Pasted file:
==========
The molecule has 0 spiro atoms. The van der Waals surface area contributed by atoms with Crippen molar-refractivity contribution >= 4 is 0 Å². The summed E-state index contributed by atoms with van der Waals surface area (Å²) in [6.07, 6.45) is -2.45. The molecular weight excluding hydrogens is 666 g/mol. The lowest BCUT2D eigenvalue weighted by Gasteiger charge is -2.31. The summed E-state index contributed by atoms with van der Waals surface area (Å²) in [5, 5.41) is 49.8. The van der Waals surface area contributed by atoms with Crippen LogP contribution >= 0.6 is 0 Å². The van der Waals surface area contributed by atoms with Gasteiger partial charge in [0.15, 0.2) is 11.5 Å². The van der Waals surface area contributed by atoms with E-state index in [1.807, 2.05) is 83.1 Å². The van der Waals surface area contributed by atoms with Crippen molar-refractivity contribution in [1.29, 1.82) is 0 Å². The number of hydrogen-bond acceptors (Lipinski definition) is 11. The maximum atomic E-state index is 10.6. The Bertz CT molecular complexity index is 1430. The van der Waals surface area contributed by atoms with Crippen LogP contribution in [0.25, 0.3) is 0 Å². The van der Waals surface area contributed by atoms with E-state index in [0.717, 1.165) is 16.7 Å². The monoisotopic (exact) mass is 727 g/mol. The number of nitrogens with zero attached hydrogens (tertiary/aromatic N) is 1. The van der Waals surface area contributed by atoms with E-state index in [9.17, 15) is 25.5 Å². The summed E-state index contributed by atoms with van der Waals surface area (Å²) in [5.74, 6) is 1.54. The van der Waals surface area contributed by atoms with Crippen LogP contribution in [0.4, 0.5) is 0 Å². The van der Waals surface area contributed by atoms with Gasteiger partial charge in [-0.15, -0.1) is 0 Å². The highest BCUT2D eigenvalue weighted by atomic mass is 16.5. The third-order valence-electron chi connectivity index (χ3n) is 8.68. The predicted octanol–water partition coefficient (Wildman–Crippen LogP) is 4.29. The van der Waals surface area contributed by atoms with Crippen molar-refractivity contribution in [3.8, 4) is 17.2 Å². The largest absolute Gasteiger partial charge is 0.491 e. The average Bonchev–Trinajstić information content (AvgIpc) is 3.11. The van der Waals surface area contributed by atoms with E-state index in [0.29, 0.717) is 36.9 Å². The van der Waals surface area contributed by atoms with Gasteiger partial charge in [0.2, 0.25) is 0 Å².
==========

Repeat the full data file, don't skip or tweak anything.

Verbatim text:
The molecule has 0 spiro atoms. The van der Waals surface area contributed by atoms with Crippen molar-refractivity contribution >= 4 is 0 Å². The summed E-state index contributed by atoms with van der Waals surface area (Å²) in [6.07, 6.45) is -2.45. The molecular weight excluding hydrogens is 666 g/mol. The lowest BCUT2D eigenvalue weighted by Gasteiger charge is -2.31. The summed E-state index contributed by atoms with van der Waals surface area (Å²) in [5, 5.41) is 49.8. The van der Waals surface area contributed by atoms with Crippen LogP contribution >= 0.6 is 0 Å². The van der Waals surface area contributed by atoms with Gasteiger partial charge in [0.15, 0.2) is 11.5 Å². The van der Waals surface area contributed by atoms with E-state index in [1.807, 2.05) is 83.1 Å². The van der Waals surface area contributed by atoms with Crippen molar-refractivity contribution in [1.29, 1.82) is 0 Å². The number of hydrogen-bond acceptors (Lipinski definition) is 11. The maximum atomic E-state index is 10.6. The Bertz CT molecular complexity index is 1430. The van der Waals surface area contributed by atoms with Crippen LogP contribution in [0.25, 0.3) is 0 Å². The van der Waals surface area contributed by atoms with E-state index in [0.717, 1.165) is 16.7 Å². The monoisotopic (exact) mass is 727 g/mol. The number of nitrogens with zero attached hydrogens (tertiary/aromatic N) is 1. The van der Waals surface area contributed by atoms with E-state index in [9.17, 15) is 25.5 Å². The summed E-state index contributed by atoms with van der Waals surface area (Å²) in [5.74, 6) is 1.54. The van der Waals surface area contributed by atoms with Crippen LogP contribution in [0.4, 0.5) is 0 Å². The van der Waals surface area contributed by atoms with Gasteiger partial charge in [-0.15, -0.1) is 0 Å². The highest BCUT2D eigenvalue weighted by atomic mass is 16.5. The third-order valence-electron chi connectivity index (χ3n) is 8.68. The predicted octanol–water partition coefficient (Wildman–Crippen LogP) is 4.29. The van der Waals surface area contributed by atoms with Crippen molar-refractivity contribution in [3.8, 4) is 17.2 Å². The largest absolute Gasteiger partial charge is 0.491 e. The average Bonchev–Trinajstić information content (AvgIpc) is 3.11. The van der Waals surface area contributed by atoms with E-state index in [0.29, 0.717) is 36.9 Å². The van der Waals surface area contributed by atoms with Gasteiger partial charge in [0.2, 0.25) is 0 Å².